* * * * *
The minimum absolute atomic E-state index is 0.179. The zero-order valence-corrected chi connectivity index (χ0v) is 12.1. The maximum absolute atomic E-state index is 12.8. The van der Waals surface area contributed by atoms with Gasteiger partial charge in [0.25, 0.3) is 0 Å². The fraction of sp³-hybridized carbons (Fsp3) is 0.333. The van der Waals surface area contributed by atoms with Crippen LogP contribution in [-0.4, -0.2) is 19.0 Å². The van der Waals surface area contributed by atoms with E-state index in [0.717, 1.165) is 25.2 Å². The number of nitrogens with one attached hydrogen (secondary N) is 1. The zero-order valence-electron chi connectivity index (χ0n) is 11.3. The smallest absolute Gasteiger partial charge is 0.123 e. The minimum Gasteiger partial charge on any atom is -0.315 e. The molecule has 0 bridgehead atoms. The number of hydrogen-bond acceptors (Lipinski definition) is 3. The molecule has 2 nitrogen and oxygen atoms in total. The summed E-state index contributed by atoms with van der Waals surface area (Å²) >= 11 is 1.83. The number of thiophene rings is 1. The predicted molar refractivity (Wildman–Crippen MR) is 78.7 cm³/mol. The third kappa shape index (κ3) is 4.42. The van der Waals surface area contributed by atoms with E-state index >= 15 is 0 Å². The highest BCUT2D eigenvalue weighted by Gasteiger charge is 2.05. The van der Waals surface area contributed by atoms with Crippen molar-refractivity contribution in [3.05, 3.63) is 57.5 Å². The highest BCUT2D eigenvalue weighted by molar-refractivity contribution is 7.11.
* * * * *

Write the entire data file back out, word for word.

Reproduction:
The minimum absolute atomic E-state index is 0.179. The zero-order valence-corrected chi connectivity index (χ0v) is 12.1. The maximum absolute atomic E-state index is 12.8. The van der Waals surface area contributed by atoms with Gasteiger partial charge in [0.25, 0.3) is 0 Å². The fraction of sp³-hybridized carbons (Fsp3) is 0.333. The van der Waals surface area contributed by atoms with Crippen LogP contribution in [-0.4, -0.2) is 19.0 Å². The van der Waals surface area contributed by atoms with E-state index in [0.717, 1.165) is 25.2 Å². The number of nitrogens with one attached hydrogen (secondary N) is 1. The zero-order valence-electron chi connectivity index (χ0n) is 11.3. The smallest absolute Gasteiger partial charge is 0.123 e. The minimum Gasteiger partial charge on any atom is -0.315 e. The molecule has 0 bridgehead atoms. The number of hydrogen-bond acceptors (Lipinski definition) is 3. The molecule has 2 nitrogen and oxygen atoms in total. The summed E-state index contributed by atoms with van der Waals surface area (Å²) >= 11 is 1.83. The number of thiophene rings is 1. The predicted molar refractivity (Wildman–Crippen MR) is 78.7 cm³/mol. The third kappa shape index (κ3) is 4.42. The van der Waals surface area contributed by atoms with E-state index >= 15 is 0 Å². The highest BCUT2D eigenvalue weighted by Gasteiger charge is 2.05. The van der Waals surface area contributed by atoms with Crippen molar-refractivity contribution in [3.05, 3.63) is 57.5 Å². The highest BCUT2D eigenvalue weighted by molar-refractivity contribution is 7.11.